Firm that installed ill-fated ‘smart benches’ without planning permission shifts blame back to Islington Council

PUBLISHED: 15:30 11 August 2017 | UPDATED: 15:47 11 August 2017

Happier times: Cllr Claudia Webbe tests out one of the smart benches near Islington Green in January. Picture: Simon Way

Happier times: Cllr Claudia Webbe tests out one of the smart benches near Islington Green in January. Picture: Simon Way


The firm that installed ill-fated “smart benches” across Islington without planning permission says the town hall is to blame – for telling it no permission would be needed.

A smart bench in Essex Road - the one that will be allowed to remain. Picture: Islington CouncilA smart bench in Essex Road - the one that will be allowed to remain. Picture: Islington Council

Four of the five benches, which include phone charging points, have been denied retrospective planning permission by the town hall, meaning they will have to be ripped up within three months.

The council had originally trumpeted the scheme – but police, conservation groups and Transport for London objected to them because of the risk of phone snatches and the fact the large structures didn’t fit in with Islington’s streets.

Strawberry Energy’s chief exec Miloš Milisavljevi – the man whose name appears on planning applications for the five benches – told the Gazette today he was “very surprised” at the outcome, saying the council had full details of the scheme when it advised him not to seek planning permission.

“The locations of the benches were analysed and approved by the council using multiple criteria, such as public safety, footpath space, and street clatter,” he said. “The original opinion provided to us prior to the installation of the benches was that planning permission was not required.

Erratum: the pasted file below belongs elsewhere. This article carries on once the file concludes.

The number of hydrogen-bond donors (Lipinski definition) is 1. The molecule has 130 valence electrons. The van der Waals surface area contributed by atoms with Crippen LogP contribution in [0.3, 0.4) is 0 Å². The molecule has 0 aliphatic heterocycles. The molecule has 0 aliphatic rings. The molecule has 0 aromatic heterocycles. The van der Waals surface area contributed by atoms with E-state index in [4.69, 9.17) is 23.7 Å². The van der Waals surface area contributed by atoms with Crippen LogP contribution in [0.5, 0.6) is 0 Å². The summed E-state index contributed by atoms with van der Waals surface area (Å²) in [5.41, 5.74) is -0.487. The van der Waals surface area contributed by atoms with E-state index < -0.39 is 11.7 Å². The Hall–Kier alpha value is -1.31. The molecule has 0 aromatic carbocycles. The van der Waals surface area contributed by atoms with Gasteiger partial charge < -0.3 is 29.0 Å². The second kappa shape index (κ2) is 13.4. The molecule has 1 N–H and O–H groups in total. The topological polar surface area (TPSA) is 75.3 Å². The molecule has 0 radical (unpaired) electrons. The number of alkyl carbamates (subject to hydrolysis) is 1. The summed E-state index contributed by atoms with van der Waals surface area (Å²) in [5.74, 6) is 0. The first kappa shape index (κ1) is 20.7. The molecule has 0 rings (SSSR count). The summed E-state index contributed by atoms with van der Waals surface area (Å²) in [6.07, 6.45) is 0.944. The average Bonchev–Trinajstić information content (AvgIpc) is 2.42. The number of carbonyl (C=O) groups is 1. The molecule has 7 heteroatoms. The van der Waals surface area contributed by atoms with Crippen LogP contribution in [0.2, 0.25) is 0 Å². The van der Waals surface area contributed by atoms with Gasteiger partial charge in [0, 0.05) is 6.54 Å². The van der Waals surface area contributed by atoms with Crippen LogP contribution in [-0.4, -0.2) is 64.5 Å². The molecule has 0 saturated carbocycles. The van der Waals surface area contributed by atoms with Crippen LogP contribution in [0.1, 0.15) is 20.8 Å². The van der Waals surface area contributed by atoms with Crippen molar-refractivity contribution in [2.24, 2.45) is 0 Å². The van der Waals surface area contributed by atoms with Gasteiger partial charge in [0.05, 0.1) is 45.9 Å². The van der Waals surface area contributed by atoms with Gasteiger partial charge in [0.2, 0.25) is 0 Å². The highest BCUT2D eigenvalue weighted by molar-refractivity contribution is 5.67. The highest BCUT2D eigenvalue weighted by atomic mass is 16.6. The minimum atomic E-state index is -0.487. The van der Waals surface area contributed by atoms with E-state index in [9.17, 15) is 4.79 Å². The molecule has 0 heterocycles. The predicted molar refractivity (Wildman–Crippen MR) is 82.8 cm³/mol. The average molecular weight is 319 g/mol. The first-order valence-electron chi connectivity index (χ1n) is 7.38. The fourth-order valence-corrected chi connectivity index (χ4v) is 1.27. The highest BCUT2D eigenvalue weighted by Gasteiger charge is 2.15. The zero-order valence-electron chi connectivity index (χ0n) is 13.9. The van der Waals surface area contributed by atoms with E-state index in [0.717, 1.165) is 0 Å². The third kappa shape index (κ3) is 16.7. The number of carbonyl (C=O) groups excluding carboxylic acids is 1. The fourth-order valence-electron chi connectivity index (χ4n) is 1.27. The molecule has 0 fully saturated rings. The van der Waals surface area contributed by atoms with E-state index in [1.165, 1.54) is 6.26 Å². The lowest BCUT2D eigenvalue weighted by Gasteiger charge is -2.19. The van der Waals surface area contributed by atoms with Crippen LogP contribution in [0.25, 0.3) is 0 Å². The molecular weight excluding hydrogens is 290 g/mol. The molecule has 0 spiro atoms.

The smart bench in Essex Road that can stay. One further north must be removed. Picture: Islington CouncilThe smart bench in Essex Road that can stay. One further north must be removed. Picture: Islington Council

“We were very surprised when subsequently that requirement was introduced, moreover because the first benches had already been installed at that point.”

Police feared the benches would act as a crime magnet in a borough with such a high number of phone snatches by moped and bike riders. But despite 20,000 uses of the benches, Mr Milisavljevi said no crime had been reported in six months.

“We are disappointed to learn that four out of five retrospective planning applications were rejected despite many positive reactions from the local residents and the fact that no crimes were reported in relation to the benches and no complaints were made either to the council’s safety agency or Strawberry Energy,” he said.

Explaining the plan to install the smart benches, which included the option of donating to Cancer Research UK as well as free wi-fi, he added: “Our goal was to make Islington more responsive to the needs of the modern lifestyle, at zero cost for the taxpayer. [...]

A smart bench in Old Street. Picture: Islington CouncilA smart bench in Old Street. Picture: Islington Council

“We stay committed to Islington as our partner. It is our aim to work together with the council in order to find more suitable locations across the borough.”

Environment boss Cllr Claudia Webbe, in whose portfolio the planning department sits, said: “Naturally we support the principle of Strawberry Energy’s smart benches, which offer people the chance to charge their mobile phone and use wi-fi for free, and donate to such a worthy cause, all thanks to solar power. They also gather valuable local data for us on air quality.

“We are happy that Islington was chosen as part of the trial and we worked closely with Strawberry Energy on bringing the benches to the borough. We are disappointed that four have since been refused retrospective planning permission, and will look to learn the lessons from this in future.

“We are pleased that Strawberry Energy will continue to work with us on finding alternative suitable locations for these benches, helping to build a network across London.”

A smart bench by Newington Green. Picture: Picture: Islington CouncilA smart bench by Newington Green. Picture: Picture: Islington Council

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